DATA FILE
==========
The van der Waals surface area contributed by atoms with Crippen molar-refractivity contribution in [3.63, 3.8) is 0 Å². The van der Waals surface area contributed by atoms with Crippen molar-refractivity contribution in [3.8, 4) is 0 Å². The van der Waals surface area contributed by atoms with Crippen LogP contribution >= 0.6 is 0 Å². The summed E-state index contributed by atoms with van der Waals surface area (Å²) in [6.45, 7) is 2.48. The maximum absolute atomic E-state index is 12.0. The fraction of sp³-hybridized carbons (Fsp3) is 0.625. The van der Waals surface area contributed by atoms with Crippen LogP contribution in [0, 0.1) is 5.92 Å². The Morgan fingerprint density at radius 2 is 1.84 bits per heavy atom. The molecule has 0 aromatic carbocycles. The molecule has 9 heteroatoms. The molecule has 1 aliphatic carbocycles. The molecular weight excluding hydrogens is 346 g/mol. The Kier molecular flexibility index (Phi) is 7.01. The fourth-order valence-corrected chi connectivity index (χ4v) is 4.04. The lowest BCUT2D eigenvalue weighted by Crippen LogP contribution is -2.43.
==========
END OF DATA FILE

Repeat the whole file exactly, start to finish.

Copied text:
The van der Waals surface area contributed by atoms with Crippen molar-refractivity contribution in [3.63, 3.8) is 0 Å². The van der Waals surface area contributed by atoms with Crippen molar-refractivity contribution in [3.8, 4) is 0 Å². The van der Waals surface area contributed by atoms with Crippen LogP contribution >= 0.6 is 0 Å². The summed E-state index contributed by atoms with van der Waals surface area (Å²) in [6.45, 7) is 2.48. The maximum absolute atomic E-state index is 12.0. The fraction of sp³-hybridized carbons (Fsp3) is 0.625. The van der Waals surface area contributed by atoms with Crippen LogP contribution in [0, 0.1) is 5.92 Å². The Morgan fingerprint density at radius 2 is 1.84 bits per heavy atom. The molecule has 0 aromatic carbocycles. The molecule has 9 heteroatoms. The molecule has 1 aliphatic carbocycles. The molecular weight excluding hydrogens is 346 g/mol. The Kier molecular flexibility index (Phi) is 7.01. The fourth-order valence-corrected chi connectivity index (χ4v) is 4.04. The lowest BCUT2D eigenvalue weighted by Crippen LogP contribution is -2.43.